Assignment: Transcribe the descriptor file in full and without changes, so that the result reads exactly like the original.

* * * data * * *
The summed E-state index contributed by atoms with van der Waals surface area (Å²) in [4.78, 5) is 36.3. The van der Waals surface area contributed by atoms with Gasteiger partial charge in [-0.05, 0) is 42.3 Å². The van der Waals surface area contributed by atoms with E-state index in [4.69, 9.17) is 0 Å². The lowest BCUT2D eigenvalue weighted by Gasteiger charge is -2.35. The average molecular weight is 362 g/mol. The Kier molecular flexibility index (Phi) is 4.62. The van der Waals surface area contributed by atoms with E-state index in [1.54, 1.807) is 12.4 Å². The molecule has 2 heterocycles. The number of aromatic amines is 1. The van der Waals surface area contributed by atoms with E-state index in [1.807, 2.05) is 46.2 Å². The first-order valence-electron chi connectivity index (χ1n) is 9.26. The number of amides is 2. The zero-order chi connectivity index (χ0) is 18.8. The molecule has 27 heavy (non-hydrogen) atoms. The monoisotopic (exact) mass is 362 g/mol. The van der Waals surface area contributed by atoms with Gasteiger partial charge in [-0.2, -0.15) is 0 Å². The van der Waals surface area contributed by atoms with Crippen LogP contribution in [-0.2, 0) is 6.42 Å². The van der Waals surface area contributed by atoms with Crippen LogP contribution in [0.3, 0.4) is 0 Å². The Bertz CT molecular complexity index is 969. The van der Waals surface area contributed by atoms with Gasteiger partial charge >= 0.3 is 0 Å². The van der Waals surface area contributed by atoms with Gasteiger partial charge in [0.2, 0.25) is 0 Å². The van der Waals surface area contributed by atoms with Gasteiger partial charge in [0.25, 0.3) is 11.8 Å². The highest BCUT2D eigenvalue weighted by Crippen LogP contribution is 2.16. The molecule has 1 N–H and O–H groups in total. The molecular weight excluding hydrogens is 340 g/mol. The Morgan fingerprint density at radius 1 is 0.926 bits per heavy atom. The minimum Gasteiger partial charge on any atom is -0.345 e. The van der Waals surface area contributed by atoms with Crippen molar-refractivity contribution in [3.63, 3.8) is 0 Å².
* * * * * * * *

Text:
The summed E-state index contributed by atoms with van der Waals surface area (Å²) in [4.78, 5) is 36.3. The van der Waals surface area contributed by atoms with Gasteiger partial charge in [-0.05, 0) is 42.3 Å². The van der Waals surface area contributed by atoms with E-state index in [4.69, 9.17) is 0 Å². The lowest BCUT2D eigenvalue weighted by Gasteiger charge is -2.35. The average molecular weight is 362 g/mol. The Kier molecular flexibility index (Phi) is 4.62. The van der Waals surface area contributed by atoms with E-state index in [1.54, 1.807) is 12.4 Å². The molecule has 2 heterocycles. The number of aromatic amines is 1. The van der Waals surface area contributed by atoms with E-state index in [1.807, 2.05) is 46.2 Å². The first-order valence-electron chi connectivity index (χ1n) is 9.26. The number of amides is 2. The zero-order chi connectivity index (χ0) is 18.8. The molecule has 27 heavy (non-hydrogen) atoms. The monoisotopic (exact) mass is 362 g/mol. The van der Waals surface area contributed by atoms with Gasteiger partial charge in [-0.2, -0.15) is 0 Å². The van der Waals surface area contributed by atoms with Crippen LogP contribution in [-0.2, 0) is 6.42 Å². The van der Waals surface area contributed by atoms with Crippen LogP contribution in [0.3, 0.4) is 0 Å². The Bertz CT molecular complexity index is 969. The van der Waals surface area contributed by atoms with Gasteiger partial charge >= 0.3 is 0 Å². The van der Waals surface area contributed by atoms with Gasteiger partial charge in [0.2, 0.25) is 0 Å². The van der Waals surface area contributed by atoms with Gasteiger partial charge in [0.25, 0.3) is 11.8 Å². The highest BCUT2D eigenvalue weighted by Crippen LogP contribution is 2.16. The molecule has 1 N–H and O–H groups in total. The molecular weight excluding hydrogens is 340 g/mol. The Morgan fingerprint density at radius 1 is 0.926 bits per heavy atom. The minimum Gasteiger partial charge on any atom is -0.345 e. The van der Waals surface area contributed by atoms with Crippen molar-refractivity contribution in [3.63, 3.8) is 0 Å².